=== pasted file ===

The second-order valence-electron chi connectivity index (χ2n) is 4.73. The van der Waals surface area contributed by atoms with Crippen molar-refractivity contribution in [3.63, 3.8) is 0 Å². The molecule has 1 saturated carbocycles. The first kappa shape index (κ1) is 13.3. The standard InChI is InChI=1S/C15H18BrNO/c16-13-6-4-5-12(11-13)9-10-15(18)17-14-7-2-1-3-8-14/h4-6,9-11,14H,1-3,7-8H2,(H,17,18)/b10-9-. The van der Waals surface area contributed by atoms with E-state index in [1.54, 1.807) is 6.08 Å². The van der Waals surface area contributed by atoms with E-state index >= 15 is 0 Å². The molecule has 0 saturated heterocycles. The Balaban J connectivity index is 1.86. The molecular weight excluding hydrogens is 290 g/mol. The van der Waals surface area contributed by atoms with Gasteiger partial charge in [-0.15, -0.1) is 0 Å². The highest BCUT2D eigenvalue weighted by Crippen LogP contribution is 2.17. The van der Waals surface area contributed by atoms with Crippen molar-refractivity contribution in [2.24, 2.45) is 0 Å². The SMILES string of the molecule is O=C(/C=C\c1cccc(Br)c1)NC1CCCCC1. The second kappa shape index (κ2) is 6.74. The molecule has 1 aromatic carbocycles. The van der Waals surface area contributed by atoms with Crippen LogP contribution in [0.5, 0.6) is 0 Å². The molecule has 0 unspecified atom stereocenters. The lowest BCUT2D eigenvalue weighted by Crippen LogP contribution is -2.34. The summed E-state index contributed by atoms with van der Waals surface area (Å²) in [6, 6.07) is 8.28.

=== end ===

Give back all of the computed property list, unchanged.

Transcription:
The second-order valence-electron chi connectivity index (χ2n) is 4.73. The van der Waals surface area contributed by atoms with Crippen molar-refractivity contribution in [3.63, 3.8) is 0 Å². The molecule has 1 saturated carbocycles. The first kappa shape index (κ1) is 13.3. The standard InChI is InChI=1S/C15H18BrNO/c16-13-6-4-5-12(11-13)9-10-15(18)17-14-7-2-1-3-8-14/h4-6,9-11,14H,1-3,7-8H2,(H,17,18)/b10-9-. The van der Waals surface area contributed by atoms with E-state index in [1.54, 1.807) is 6.08 Å². The van der Waals surface area contributed by atoms with E-state index >= 15 is 0 Å². The molecule has 0 saturated heterocycles. The Balaban J connectivity index is 1.86. The molecular weight excluding hydrogens is 290 g/mol. The van der Waals surface area contributed by atoms with Gasteiger partial charge in [-0.15, -0.1) is 0 Å². The highest BCUT2D eigenvalue weighted by Crippen LogP contribution is 2.17. The van der Waals surface area contributed by atoms with Crippen molar-refractivity contribution in [2.24, 2.45) is 0 Å². The SMILES string of the molecule is O=C(/C=C\c1cccc(Br)c1)NC1CCCCC1. The second kappa shape index (κ2) is 6.74. The molecule has 1 aromatic carbocycles. The van der Waals surface area contributed by atoms with Crippen LogP contribution in [0.5, 0.6) is 0 Å². The molecule has 0 unspecified atom stereocenters. The lowest BCUT2D eigenvalue weighted by Crippen LogP contribution is -2.34. The summed E-state index contributed by atoms with van der Waals surface area (Å²) in [6, 6.07) is 8.28.